BUYING jewellery from internet auctions could seriously damage your health.
A warning from Trading Standards officers who have recently purchased seven items of Silver Tiffany jewellery from eBay - all of which turned out to be imitation.
Even worse, five of the items failed UK safety tests because of their high nickel content.
The legal amount of nickel allowed for jewellery is half a microgram per square centimetre per week and the five items that failed the safety tests were found to exceed this. One of these items was 70 times over the legal limit.
Prolonged contact of nickel with the skin can cause painful reactions from mild irritation to severe eczema.
"Buying jewellery that turns out to be fake is bad enough, but then to discover that you've unwittingly been exposed to a potential health hazard really is a counterfeit double whammy," said an executive member for community safety and culture also a county councillor.
"The simplest advice we can give is don't buy items of jewellery unless you are absolutely sure that the product is genuine - and safe to wear.
Directive details on Nickel Silver Content :
The Nickel Directive (EEC Directive 76/769/EEC now amended by 2004/96/EC), a piece of European legislation originally introduced in 1994, will become law in the UK as “The Dangerous Substances and Preparations (Nickel) (Safety) Regulations 2005”.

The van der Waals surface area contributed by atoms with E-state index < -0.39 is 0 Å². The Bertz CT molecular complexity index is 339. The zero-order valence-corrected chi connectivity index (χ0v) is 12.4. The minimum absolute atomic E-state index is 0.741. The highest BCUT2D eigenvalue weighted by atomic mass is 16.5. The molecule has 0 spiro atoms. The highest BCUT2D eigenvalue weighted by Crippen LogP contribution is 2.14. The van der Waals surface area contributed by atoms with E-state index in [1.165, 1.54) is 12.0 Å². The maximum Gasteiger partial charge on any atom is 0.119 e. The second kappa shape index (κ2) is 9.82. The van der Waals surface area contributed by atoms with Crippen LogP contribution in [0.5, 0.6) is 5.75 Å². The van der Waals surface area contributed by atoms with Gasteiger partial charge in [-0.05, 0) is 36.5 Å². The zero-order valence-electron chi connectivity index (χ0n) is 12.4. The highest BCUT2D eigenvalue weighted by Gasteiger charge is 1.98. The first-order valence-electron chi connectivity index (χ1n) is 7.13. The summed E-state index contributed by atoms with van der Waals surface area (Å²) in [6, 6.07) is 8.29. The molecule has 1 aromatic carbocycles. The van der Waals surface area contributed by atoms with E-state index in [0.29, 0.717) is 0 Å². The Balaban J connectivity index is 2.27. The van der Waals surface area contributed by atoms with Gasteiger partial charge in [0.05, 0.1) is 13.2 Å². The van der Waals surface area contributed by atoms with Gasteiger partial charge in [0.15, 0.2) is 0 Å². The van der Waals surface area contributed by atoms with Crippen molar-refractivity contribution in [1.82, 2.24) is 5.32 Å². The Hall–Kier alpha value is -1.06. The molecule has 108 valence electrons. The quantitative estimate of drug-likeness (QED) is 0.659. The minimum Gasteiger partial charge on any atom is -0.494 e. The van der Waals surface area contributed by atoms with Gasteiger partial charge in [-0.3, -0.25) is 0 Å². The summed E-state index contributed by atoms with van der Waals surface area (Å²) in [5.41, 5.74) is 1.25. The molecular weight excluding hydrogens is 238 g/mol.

These latest Regulations will come into force on the 1st September 2005.
An offence is committed if the following are sold :
1. Any post assembly that is intended to be inserted into a pierced part of the human body, unless the rate of nickel release from such a post assembly is less than 0.2µg/cm²/week;
2. Any jewellery items which have a rate of nickel release, from those parts of the item which come into direct and prolonged contact with the skin, of greater than 0.5µg/cm²/week;
3. Any jewellery items (including certain metal clothing fasteners) which have a non-nickel coating, unless such coating is sufficient to ensure that the rate of nickel release from those parts of the product which come into direct and prolonged contact with the skin, does not exceed 0.5µg/cm²/week for a period of at least two years of normal use of the item.
Inspiration for this guide from daisy.posting